As the years roll by and with a 60th birthday not too far away, my thoughts increasingly turn towards the future.
My wife tells me that I’ll never retire (she knows these things) and when I ask how I will cope with the physical demands of farming if the joints and muscles are screaming in protest, she assures me there are all sorts of ‘clever things’ nowadays to assist doddery old fools like me.
One major obstacle barring the way to eternal happiness, however, is how to set up a system for lambing sheep that greatly reduces the need for out and out hard graft.
Having put up a new general purpose shed last year, we began to look at how we could future-proof it so that an elderly couple might continue to live their farming dream (and maybe make a few quid at the same time).
A straight run of feed barriers were an obvious part of the solution
Therefore, we made a list of what was needed, who could supply these items, and how much it would cost. So, added to the oldie list of stairlifts, walking aids and incontinence pants were a bale unroller, walk-in feed barriers, proper galvanised sheep troughs (not half tractor tyres) and cameras that would let us relax during mealtimes.
I reckoned (after trying to graip heavy bales last year) that silage handling offered the biggest scope for improvement and automation. A straight run of feed barriers were an obvious part of the solution, but only if coupled with something that would unroll the bales into a nice fluffy row.
Dad, is that Teeswater in the far corner all right? She’s acting a bit strange
The next point of attack was the need for quick and easy access to each pen. The golden rule was no baler twine, as well as being able to open gates one-handed. Then, method of meal feeding was scrutinised, and the luxury of purpose-built troughs was considered to be a justifiable expense.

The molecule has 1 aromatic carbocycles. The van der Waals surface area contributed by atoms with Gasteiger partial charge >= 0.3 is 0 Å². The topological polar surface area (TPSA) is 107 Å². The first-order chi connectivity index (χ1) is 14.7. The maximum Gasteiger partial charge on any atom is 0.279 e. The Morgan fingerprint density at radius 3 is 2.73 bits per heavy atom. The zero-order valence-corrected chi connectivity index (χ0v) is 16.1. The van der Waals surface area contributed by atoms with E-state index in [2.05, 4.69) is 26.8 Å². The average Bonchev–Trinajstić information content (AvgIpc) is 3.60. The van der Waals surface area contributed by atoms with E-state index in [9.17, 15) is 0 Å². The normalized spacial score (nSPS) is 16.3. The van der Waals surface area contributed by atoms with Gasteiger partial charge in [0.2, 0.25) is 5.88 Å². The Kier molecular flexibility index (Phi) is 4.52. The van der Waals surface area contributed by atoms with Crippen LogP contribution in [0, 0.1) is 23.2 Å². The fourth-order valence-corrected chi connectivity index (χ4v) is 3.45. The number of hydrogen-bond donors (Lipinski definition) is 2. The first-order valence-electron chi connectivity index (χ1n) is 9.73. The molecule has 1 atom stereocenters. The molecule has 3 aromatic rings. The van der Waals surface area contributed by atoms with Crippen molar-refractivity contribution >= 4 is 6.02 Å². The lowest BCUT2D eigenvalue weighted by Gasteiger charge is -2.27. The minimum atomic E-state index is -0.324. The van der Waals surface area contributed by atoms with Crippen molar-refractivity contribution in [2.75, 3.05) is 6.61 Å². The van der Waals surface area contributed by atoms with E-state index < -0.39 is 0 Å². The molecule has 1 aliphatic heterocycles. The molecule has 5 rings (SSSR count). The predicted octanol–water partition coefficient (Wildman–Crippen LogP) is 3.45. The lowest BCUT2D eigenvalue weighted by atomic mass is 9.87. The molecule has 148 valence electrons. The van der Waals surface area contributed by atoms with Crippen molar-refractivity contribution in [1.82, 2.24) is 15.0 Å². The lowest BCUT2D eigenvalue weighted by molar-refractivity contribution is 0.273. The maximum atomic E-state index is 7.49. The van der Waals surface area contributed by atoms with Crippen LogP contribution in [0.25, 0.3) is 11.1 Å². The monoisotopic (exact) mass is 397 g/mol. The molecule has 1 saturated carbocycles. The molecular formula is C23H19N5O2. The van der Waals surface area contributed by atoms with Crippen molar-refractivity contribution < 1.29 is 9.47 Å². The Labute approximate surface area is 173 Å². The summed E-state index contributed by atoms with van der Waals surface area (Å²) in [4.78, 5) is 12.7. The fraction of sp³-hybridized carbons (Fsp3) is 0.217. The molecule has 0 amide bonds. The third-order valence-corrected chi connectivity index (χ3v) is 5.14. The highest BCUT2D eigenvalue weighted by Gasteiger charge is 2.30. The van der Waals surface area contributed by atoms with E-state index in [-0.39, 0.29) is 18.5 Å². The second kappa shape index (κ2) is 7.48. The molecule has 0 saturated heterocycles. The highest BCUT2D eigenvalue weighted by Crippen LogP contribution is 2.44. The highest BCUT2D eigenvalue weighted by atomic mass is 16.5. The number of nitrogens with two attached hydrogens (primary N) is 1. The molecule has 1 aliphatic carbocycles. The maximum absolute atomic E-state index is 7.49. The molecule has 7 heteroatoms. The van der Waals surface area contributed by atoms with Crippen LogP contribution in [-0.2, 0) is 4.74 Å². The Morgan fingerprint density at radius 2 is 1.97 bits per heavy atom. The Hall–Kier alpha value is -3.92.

That left the issue of cameras and remote lambing, and we decided to go the whole hog and try them. It’s a bit soon to know, but it is absolutely fascinating to get a phone call from Sam or Jenny in Sheffield saying “Dad, is that Teeswater in the far corner all right? She’s acting a bit strange.”
Just over £9,000 sorted the whole thing out very nicely (it doesn’t sound as bad if you say it quickly), with the bale unroller accounting for the lion’s share at £4,600.
Actually, it was a bit more than that, because my engineering friend made a Euro bracketed headstock for the front loader, in order to extend the versatility of the machine.
Apart from unrolling silage along feed barriers, we can now reach over into the pens and discharge straw wherever required.
For someone who was brought up believing that the object of sheep housing was to successfully accommodate them without it costing anything at all, it was a giant step to buy several 15 foot walk-in feed barriers at £300 (including fixings) apiece.
I also discovered that a good strong hurdle (nothing made in Toytown thank you) is £70, and a standard 8-foot trough to hang on these hurdles will set you back £50
Nevertheless, they do look the part, and are slightly neater and tidier than builders’ panels tied to pallets, attached to round feeders, secured by frayed rope – in addition, you don’t ever come out in the morning to be greeted by 40 pregnant sheep roaming happily over the entire shed.
I also discovered that a good strong hurdle (nothing made in Toytown thank you) is £70, and a standard 8-foot trough to hang on these hurdles will set you back £50. And considering the complexities of installing a four-camera all singing, all dancing arrangement, I was happy to pay £1,400 (the dwelling house is a considerable distance from the shed, necessitating the electrician to use lots of long words that I pretended to understand).
At time of writing, lambing hasn’t started, so the seeds of our endeavours cannot be fully assessed.
I think we’re as well prepared as I can remember, with individual lambing pens built up and ready to rock.
That problem highlights another issue for the future on this farm
The completed setup looks well, although the continuous scourge of lame sheep on straw bedding hasn’t gone away, despite a second year of vaccinating for footrot.
That problem highlights another issue for the future on this farm. What happens when I am no longer able to hunt down a low-flying mule to give her some treatment? Maybe that will require more monetary investment when the time comes.